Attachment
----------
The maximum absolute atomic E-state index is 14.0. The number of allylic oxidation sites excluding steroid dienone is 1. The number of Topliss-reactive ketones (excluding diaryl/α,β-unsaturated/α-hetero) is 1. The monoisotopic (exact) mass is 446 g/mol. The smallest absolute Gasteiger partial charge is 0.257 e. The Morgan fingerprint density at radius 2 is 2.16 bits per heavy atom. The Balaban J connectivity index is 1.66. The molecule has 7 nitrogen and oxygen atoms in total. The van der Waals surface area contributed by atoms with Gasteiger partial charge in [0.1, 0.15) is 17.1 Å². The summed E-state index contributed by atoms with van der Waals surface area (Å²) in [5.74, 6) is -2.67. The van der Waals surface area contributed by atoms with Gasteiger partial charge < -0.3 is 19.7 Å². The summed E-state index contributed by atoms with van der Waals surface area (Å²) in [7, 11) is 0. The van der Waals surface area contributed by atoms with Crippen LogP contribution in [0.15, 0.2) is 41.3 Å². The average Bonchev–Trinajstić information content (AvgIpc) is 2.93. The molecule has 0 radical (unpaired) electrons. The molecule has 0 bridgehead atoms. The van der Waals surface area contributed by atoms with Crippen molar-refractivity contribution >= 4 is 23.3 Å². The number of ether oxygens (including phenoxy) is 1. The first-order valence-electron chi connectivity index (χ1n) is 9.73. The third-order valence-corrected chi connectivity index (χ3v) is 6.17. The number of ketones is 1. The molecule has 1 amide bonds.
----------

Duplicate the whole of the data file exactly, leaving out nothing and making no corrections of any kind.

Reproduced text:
The maximum absolute atomic E-state index is 14.0. The number of allylic oxidation sites excluding steroid dienone is 1. The number of Topliss-reactive ketones (excluding diaryl/α,β-unsaturated/α-hetero) is 1. The monoisotopic (exact) mass is 446 g/mol. The smallest absolute Gasteiger partial charge is 0.257 e. The Morgan fingerprint density at radius 2 is 2.16 bits per heavy atom. The Balaban J connectivity index is 1.66. The molecule has 7 nitrogen and oxygen atoms in total. The van der Waals surface area contributed by atoms with Gasteiger partial charge in [0.1, 0.15) is 17.1 Å². The summed E-state index contributed by atoms with van der Waals surface area (Å²) in [5.74, 6) is -2.67. The van der Waals surface area contributed by atoms with Gasteiger partial charge < -0.3 is 19.7 Å². The summed E-state index contributed by atoms with van der Waals surface area (Å²) in [7, 11) is 0. The van der Waals surface area contributed by atoms with Crippen LogP contribution in [0.15, 0.2) is 41.3 Å². The average Bonchev–Trinajstić information content (AvgIpc) is 2.93. The molecule has 0 radical (unpaired) electrons. The molecule has 0 bridgehead atoms. The van der Waals surface area contributed by atoms with Crippen molar-refractivity contribution >= 4 is 23.3 Å². The number of ether oxygens (including phenoxy) is 1. The first-order valence-electron chi connectivity index (χ1n) is 9.73. The third-order valence-corrected chi connectivity index (χ3v) is 6.17. The number of ketones is 1. The molecule has 1 amide bonds.